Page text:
I bought some pork belly yesterday and I was just about to cook it when I saw thick hair on it. I tried to cut it with a sharp serrated knife but it didn't budge. I was really put off and put the pork back in the refrigerator. Can someone please save my pork belly and let me know how to get rid of the hair?
If you have a blow torch or a brûlée torch, just burn the hairs off.
If this is not an option, I've heard that you can use a normal safety razor. In this case I would definitely choose a razor without a lubricating strip along the top.
We received some extremely hot peppers of some sort in our CSA bin. They're a light green color and look like under-ripe habaneros, and we can't for the life of us figure out what kind of pepper they are. My dad used to tell me that eating spicy things would "put hair on my chest," but I think these peppers would burn the hair right off of my body, given the chance. Since I'm not the biggest fan of deathly spicy peppers, we're considering roasting them to reduce their heat to something similar to the peppers we normally use. I'm curious what happens to the capsaicin content of the pepper
This might be a very silly question, but I'm sort a pork newbie. Anyway, I recently went to the butchers and bought a big slab of pork belly, to make crackling. Immediately, I noticed it had a very "farm-y" smell. I rinsed the pork belly but the smell was still there, mostly in the skin. I prepared it by steam cooking it in the oven for about three or four hours. But the smell made it impossible to eat, as the barn yard stench permeated the entire pork belly. It was nothing like what I'm used to when eating pork belly in a restaurant for example. My question then is: Did I screw something
I'm about to start making some rillettes with some pork belly and Lard left over from making scratchings the other day. I've looked at a few recipes but it's not clear if I should drain off the fat from the cooking before shredding the pork or not. I assume this would be the way to go so you can better control the amount of fat in the finished product. Anyone know or have tried these themselves?
Occasionally I'll find a hair in my food. If I find one in say a restaurant, I won't eat my food, but I can't just throw out an entire platter of food if at home where my own grandma worked hard to cook it for me. In that case, I'll generally pick the hair out and continue eating (at least in that case I know where the hair has been). If a hair falls into food in preparation, is the food still safe to serve/eat once the hair is removed? What are the potential hazards of serving food with a hair still in it?
In a similar style to the question on preparing risotto in restaurants.. When cooking belly pork, to a texture that's soft, tender and still moist, long cook times at a low temperature (around 150 degrees celsius for 3 to 4 hours) are generally required, yet when ordering it in a restaurant it obviously doesn't take that long to arrive at the table! My question therefore is, what tricks or techniques do restaurant chefs use to serve belly pork on demand. Can it be cooled and re-heated later, or is there another "trick" that's used?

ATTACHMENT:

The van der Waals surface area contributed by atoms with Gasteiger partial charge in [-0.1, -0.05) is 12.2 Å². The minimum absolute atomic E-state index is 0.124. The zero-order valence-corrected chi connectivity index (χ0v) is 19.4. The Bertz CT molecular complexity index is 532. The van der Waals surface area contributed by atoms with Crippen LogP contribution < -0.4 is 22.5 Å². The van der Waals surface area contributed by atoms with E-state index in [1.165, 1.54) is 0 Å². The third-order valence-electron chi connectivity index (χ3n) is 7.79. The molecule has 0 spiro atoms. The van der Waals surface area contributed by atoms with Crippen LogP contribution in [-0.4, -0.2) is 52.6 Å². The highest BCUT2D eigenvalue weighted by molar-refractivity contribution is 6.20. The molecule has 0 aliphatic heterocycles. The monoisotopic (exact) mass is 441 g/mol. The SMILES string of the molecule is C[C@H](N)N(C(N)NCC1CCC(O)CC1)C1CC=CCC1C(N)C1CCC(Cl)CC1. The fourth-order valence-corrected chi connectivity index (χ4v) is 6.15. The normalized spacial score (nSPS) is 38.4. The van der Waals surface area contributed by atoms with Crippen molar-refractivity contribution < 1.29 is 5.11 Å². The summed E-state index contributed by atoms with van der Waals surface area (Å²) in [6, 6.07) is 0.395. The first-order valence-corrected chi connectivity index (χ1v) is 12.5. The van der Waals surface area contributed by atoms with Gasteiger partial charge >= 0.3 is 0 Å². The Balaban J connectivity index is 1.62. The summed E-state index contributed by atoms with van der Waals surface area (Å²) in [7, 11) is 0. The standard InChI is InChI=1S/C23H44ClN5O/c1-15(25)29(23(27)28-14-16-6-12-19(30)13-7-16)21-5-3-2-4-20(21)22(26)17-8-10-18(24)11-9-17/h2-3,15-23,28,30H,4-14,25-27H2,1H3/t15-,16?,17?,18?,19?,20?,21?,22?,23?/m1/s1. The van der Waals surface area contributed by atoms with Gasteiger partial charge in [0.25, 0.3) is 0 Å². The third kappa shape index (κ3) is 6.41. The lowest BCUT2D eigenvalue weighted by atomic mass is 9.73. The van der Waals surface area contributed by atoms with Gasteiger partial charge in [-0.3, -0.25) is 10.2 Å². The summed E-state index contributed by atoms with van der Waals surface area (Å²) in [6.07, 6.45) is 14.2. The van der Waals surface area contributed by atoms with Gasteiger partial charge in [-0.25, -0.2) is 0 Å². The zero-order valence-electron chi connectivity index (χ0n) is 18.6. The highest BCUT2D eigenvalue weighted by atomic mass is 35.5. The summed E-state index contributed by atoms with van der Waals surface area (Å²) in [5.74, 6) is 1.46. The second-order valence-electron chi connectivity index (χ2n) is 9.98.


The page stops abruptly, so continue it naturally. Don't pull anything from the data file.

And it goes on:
in between two pieces of rice paper to form the centerpiece. Once the frame is assembled the server drapes the flag over the frame. We cure the pork belly with salt, sugar and aromatics... the curry with the shredded pork belly to make the ragu spooned over tableside by the service staff. My question is, what would be a typical set of Thai aromatics for the pork prior to putting...I'm trying to recreate a dish I had at Alinea a while ago. Their forum actually had a good start for this dish: The garnishes on the surface are Hawaiian volcanic salt, cucumber, garlic chips
and/or freezer for at least a couple of hours. I am not worried about the fruit or vegetables but I am also picking up some meat (specifically ground beef, round steak and pork tenderloin). The meat will be completely frozen upon pickup. My question is will the meat still be good if I get home a couple hours later? In addition could I put the meat in the freezer or must I put it in the fridge and it eat within X days. Also are there any signs I should watch? For example if meat is still cold to touch and is firm I can still put it in the freezer with no problems. Thank you
in between two pieces of rice paper to form the centerpiece. Once the frame is assembled the server drapes the flag over the frame. We cure the pork belly with salt, sugar and aromatics... the curry with the shredded pork belly to make the ragu spooned over tableside by the service staff. My question is, given the list of ingredients for the coconut curry but no sense of how to make...I'm trying to recreate a dish I had at Alinea a while ago. Their forum actually had a good start for this dish: The garnishes on the surface are Hawaiian volcanic salt, cucumber, garlic chips
We have a self-cleaning oven (GE). We put in some stewing beef in a roaster into the oven at 300F for 45 minutes. After about 20 minutes there was smoke coming from the rear vent. When I noticed it I opened the oven door to see what was going on and had an extreme flash come from the oven, which burned my eyebrows and the hair on top of my forehead. There were no spills in the oven (e.g. grease... for 23 minutes), smoke was coming from the vent and I just turned it off and left it as I didnt want to fill the house with smoke. When I took out the pizza, the bottom was like thick rubber soles